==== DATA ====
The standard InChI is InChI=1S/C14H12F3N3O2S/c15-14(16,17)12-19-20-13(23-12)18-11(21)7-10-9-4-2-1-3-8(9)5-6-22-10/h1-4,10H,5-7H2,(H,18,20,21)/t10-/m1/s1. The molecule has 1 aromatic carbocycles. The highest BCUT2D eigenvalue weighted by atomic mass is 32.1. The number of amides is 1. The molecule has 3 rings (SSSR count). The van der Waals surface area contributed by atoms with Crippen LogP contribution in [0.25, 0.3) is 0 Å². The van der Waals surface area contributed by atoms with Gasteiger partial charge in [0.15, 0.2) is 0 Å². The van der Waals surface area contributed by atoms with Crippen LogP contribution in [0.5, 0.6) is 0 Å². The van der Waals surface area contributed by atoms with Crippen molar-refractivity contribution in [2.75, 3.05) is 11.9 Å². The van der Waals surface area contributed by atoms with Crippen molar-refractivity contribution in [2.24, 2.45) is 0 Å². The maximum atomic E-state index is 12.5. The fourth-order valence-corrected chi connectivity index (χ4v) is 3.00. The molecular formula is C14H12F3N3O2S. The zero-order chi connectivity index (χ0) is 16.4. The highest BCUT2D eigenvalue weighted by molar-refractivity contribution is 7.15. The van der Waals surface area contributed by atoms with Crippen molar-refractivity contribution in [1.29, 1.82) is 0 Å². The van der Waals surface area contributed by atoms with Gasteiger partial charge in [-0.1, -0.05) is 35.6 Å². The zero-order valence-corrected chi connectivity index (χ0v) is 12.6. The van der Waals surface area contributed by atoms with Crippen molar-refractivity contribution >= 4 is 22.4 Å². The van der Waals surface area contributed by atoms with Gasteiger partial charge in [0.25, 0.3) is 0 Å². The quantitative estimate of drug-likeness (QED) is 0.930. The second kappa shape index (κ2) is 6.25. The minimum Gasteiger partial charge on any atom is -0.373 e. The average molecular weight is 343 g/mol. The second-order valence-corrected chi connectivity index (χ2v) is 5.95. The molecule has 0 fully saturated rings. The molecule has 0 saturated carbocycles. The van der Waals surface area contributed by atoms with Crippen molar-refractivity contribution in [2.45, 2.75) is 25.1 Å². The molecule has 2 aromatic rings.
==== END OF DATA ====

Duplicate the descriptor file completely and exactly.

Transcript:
The standard InChI is InChI=1S/C14H12F3N3O2S/c15-14(16,17)12-19-20-13(23-12)18-11(21)7-10-9-4-2-1-3-8(9)5-6-22-10/h1-4,10H,5-7H2,(H,18,20,21)/t10-/m1/s1. The molecule has 1 aromatic carbocycles. The highest BCUT2D eigenvalue weighted by atomic mass is 32.1. The number of amides is 1. The molecule has 3 rings (SSSR count). The van der Waals surface area contributed by atoms with Crippen LogP contribution in [0.25, 0.3) is 0 Å². The van der Waals surface area contributed by atoms with Gasteiger partial charge in [0.15, 0.2) is 0 Å². The van der Waals surface area contributed by atoms with Crippen LogP contribution in [0.5, 0.6) is 0 Å². The van der Waals surface area contributed by atoms with Crippen molar-refractivity contribution in [2.75, 3.05) is 11.9 Å². The van der Waals surface area contributed by atoms with Crippen molar-refractivity contribution in [2.24, 2.45) is 0 Å². The maximum atomic E-state index is 12.5. The fourth-order valence-corrected chi connectivity index (χ4v) is 3.00. The molecular formula is C14H12F3N3O2S. The zero-order chi connectivity index (χ0) is 16.4. The highest BCUT2D eigenvalue weighted by molar-refractivity contribution is 7.15. The van der Waals surface area contributed by atoms with Crippen molar-refractivity contribution in [1.29, 1.82) is 0 Å². The van der Waals surface area contributed by atoms with Gasteiger partial charge in [-0.1, -0.05) is 35.6 Å². The zero-order valence-corrected chi connectivity index (χ0v) is 12.6. The van der Waals surface area contributed by atoms with Crippen molar-refractivity contribution >= 4 is 22.4 Å². The van der Waals surface area contributed by atoms with Gasteiger partial charge in [0.25, 0.3) is 0 Å². The quantitative estimate of drug-likeness (QED) is 0.930. The second kappa shape index (κ2) is 6.25. The minimum Gasteiger partial charge on any atom is -0.373 e. The average molecular weight is 343 g/mol. The second-order valence-corrected chi connectivity index (χ2v) is 5.95. The molecule has 0 fully saturated rings. The molecule has 0 saturated carbocycles. The van der Waals surface area contributed by atoms with Crippen molar-refractivity contribution in [2.45, 2.75) is 25.1 Å². The molecule has 2 aromatic rings.